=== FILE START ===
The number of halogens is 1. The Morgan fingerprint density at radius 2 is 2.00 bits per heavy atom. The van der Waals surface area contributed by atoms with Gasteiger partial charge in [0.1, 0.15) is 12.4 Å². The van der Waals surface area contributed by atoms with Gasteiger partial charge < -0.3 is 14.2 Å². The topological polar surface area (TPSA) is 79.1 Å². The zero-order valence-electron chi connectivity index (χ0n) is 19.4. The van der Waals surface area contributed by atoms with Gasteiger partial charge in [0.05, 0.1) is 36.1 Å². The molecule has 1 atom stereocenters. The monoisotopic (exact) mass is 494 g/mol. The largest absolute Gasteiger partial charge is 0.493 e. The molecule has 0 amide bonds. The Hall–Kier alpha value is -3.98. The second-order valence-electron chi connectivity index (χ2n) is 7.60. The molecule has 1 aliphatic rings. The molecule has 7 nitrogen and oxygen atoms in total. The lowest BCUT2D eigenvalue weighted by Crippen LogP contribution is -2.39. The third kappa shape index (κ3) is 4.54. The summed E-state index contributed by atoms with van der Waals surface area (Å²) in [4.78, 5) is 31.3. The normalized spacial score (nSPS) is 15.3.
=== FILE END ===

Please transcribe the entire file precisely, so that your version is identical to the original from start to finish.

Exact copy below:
The number of halogens is 1. The Morgan fingerprint density at radius 2 is 2.00 bits per heavy atom. The van der Waals surface area contributed by atoms with Gasteiger partial charge in [0.1, 0.15) is 12.4 Å². The van der Waals surface area contributed by atoms with Gasteiger partial charge < -0.3 is 14.2 Å². The topological polar surface area (TPSA) is 79.1 Å². The zero-order valence-electron chi connectivity index (χ0n) is 19.4. The van der Waals surface area contributed by atoms with Gasteiger partial charge in [0.05, 0.1) is 36.1 Å². The molecule has 1 atom stereocenters. The monoisotopic (exact) mass is 494 g/mol. The largest absolute Gasteiger partial charge is 0.493 e. The molecule has 0 amide bonds. The Hall–Kier alpha value is -3.98. The second-order valence-electron chi connectivity index (χ2n) is 7.60. The molecule has 1 aliphatic rings. The molecule has 7 nitrogen and oxygen atoms in total. The lowest BCUT2D eigenvalue weighted by Crippen LogP contribution is -2.39. The third kappa shape index (κ3) is 4.54. The summed E-state index contributed by atoms with van der Waals surface area (Å²) in [4.78, 5) is 31.3. The normalized spacial score (nSPS) is 15.3.